I’ve received a lot of positive feedback off of a recent post on Intrinsic Motivation and have been asked to expand on the points I discussed in more depth. Thus, I am going to start here with point one:
“Break each task down into segments that have achievable goals. Write 200 (or 2000) words a day to complete your novel. Break a five mile run into five pieces, so if you need to run it in 45 minutes, you have five goals there, each of nine minutes. Hit one, you feel better, hit another, confidence and motivation grows. One run turns into two, two a week, a week pushes you out.”
Quite often, we put the cart before the horse. We have goals, big ones, but we forget what is required to reach them. For whatever reason, humans think they can blink their eye and boom: they will have a novel or a three hour marathon. Unfortunately, this is not the case. I coach many athletes who have grand plans—they want to run marathons, they want to run them fast, and they want to reap rewards (race qualifications, medals, etc). But a marathon is the sum of many, many efforts. While elites may jump out there and shatter the world with awe, the truth is that their races are the sum of years or raining, and months of specific training for that race. A quick read of Running with the Kenyans details a lifetime of running behind such performances. Some are more gifted than others, but in general, these gifts need repeated exercising for success. Once serious, this lifetime of training comes in the form of training blocks divided into segments ranging from base to quality to tapper.
Each phase is further broken down into weeks of training, training concentrating on various efforts, distances and abilities. In terms of elite runners, days often include multiple training sessions (as many as three). Each has a goal, one might have pace, the other might be strength, the next recovery. The cart is never before the horse, for they the horse is being bred, raised, trained and the cart built from scratch before one ventures out.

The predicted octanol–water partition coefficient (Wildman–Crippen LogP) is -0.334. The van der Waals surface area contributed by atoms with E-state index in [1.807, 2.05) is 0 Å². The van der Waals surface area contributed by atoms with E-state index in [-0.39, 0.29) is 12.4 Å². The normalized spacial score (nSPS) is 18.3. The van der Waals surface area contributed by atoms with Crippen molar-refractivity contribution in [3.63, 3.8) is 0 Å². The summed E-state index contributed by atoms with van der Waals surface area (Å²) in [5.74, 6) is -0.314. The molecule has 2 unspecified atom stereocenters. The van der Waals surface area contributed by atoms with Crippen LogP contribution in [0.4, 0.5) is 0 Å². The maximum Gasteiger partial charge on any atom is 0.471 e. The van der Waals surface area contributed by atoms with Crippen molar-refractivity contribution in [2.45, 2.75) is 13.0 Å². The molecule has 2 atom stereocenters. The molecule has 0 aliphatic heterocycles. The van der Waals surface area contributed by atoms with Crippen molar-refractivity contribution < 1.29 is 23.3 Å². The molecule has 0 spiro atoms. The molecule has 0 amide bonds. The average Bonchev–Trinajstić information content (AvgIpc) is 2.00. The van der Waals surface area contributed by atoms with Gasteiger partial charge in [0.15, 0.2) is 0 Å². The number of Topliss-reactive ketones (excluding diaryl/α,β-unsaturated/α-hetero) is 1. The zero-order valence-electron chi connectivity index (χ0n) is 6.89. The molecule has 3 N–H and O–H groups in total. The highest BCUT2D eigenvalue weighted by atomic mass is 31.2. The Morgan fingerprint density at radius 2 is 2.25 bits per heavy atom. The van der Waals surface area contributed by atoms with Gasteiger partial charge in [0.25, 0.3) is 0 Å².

I know I am prattling on here, but the point is, have goals. Tons of them. Have goals all over the place. Hit your daily mileage. If the goal is to run slow (yes, this is legitimate) then do it. If you are to run for two hours and no more, then do so. Within those two hours, make an effort to set goals. Maybe to hit your interval sequence or hit a specific mileage. All in all, these daily goals allow one to build to weekly ones, monthly ones, and ultimately your dream. If you fail, and you will, use said failure as motivation. Why did you fail? What went wrong? How can you get to where you need to be? Thus, through self-reflection, reset the path, and thus strive for the end result. Likewise, if you want to write a book, write one. Start with a daily word count, a ritual. It doesn't matter if the words suck, it matters if the words get written. You can and will edit them later. Stephen King, notorious for pumping works out, writes at least 2,000 words a day. He has goals, and he hits hit goals in order to succeed.
Do it, you know you want to.
Do it, you know you want to.